As we have stated previously, the Government are keen to provide operators with the certainty that they will receive mitigation or compensation should their businesses be affected by these processes. We have made public an exchange of letters between the Secretary of State and the Office of Rail Regulation to that effect. So the debate on the amendment comes down to clear points of principle.

First, we believe—not, as I think was suggested, that compensation should not be offered in proper circumstances—that compensation and mitigation are matters which should be dealt with through the access contracts. That is why we continue to work with the industry to ensure that access contracts and the network code deal as effectively as possible with these issues. If we accepted the amendment, it would bring legislation into an area where the existing contractual arrangements are working well and are clearly understood by the parties. It would be wrong to do this in principle and would set a dangerous precedent that could undermine the commercial stability sought by private sector operators and investors, which was the burden of the remarks made by all three noble Lords.
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But the second point of principle is one which I sought to emphasise on Report. Again I address it to all parts of the House, but I suppose that I am bound to address it particularly to my noble friend. It is for the Secretary of State and for Scottish Ministers to determine how much they are willing and able to spend in support of railway services. No statutory requirement should be added to that budget subsequent to their decisions. While I recognise my noble friend's defence of the interests he represents so ably—he has every right to do so—I ask him to accept that we are debating this at a point when the nation is about to decide in a general election who should be its representatives, and that Members of the other place are now putting their own positions on the line. I also ask him and other noble Lords to consider whether it is right that a budget established by the Secretary of State and Scottish Ministers in their area should be increased by statute in circumstances over which they would have no direct control. Surely that goes against the fundamental democratic position of accountability. That ought to be borne in mind by all of us in this House who do not have to stand for election in order to reach our judgments on this issue, one that concerns funding and resources for which the Secretary of State and Scottish Ministers are responsible.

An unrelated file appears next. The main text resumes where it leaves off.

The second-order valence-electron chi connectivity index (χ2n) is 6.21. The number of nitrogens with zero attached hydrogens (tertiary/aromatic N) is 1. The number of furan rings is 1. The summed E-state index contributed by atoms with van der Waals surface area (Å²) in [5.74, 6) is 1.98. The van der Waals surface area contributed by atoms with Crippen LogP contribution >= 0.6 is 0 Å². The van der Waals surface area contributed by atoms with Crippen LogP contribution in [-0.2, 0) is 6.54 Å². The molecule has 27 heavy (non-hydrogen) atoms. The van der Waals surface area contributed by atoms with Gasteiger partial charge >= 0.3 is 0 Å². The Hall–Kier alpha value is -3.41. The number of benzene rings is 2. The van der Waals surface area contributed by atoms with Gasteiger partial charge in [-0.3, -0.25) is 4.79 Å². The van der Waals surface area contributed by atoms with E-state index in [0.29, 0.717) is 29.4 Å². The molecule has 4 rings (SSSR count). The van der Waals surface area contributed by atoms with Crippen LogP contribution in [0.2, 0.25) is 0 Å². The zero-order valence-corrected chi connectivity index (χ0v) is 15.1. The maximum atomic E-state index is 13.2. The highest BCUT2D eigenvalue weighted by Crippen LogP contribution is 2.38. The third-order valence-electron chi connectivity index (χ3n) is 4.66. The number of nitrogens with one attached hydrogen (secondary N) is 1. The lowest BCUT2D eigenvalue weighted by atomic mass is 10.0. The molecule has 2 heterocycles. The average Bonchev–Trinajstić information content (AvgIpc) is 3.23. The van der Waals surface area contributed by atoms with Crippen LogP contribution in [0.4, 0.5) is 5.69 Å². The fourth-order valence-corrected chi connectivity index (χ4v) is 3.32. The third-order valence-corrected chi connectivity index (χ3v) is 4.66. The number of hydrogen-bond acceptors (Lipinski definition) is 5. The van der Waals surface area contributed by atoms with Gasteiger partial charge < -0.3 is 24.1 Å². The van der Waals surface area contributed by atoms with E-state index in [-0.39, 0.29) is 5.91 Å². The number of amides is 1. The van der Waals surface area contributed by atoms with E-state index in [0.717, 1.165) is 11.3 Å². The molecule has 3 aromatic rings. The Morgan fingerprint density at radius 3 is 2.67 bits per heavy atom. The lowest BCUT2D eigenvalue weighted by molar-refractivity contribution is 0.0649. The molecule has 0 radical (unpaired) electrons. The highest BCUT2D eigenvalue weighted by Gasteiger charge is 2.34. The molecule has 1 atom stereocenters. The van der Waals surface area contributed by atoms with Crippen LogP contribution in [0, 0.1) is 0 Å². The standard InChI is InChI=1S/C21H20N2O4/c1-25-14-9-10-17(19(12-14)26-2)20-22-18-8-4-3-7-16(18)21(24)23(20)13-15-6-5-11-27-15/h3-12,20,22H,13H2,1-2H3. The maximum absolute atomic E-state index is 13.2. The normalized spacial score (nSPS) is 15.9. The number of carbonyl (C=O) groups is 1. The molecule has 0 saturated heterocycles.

I turn to the second argument put forward by the noble Viscount, Lord Astor. This refined amendment would come into effect only in limited circumstances and would cover only the difference between what would be paid under the contract and what is adequate so that the risk to the Government is not that great. I would argue that we do not know what the risk would be. The amendment establishes the principle that the Secretary of State is open to having his budget extended, and we do not know what the circumstances might be and therefore the sums involved in terms of compensation.

Lord Berkeley: My Lords, I am grateful to my noble friend for giving way. I accept that no one wants the Secretary of State to have a blank cheque. That would be totally stupid. What the amendment is trying to do is suggest that if there is a problem with the overall budget—and these situations do not arise overnight—compared with what the Secretary of State wants to buy in terms of services, he has various options. He could cut the passenger services he is buying, or he could reduce the state of the network so that non-passenger, non-franchise services incur higher costs. He could do any of those things. However, if these companies then incur higher costs, he could include in his budget a contingency for compensation.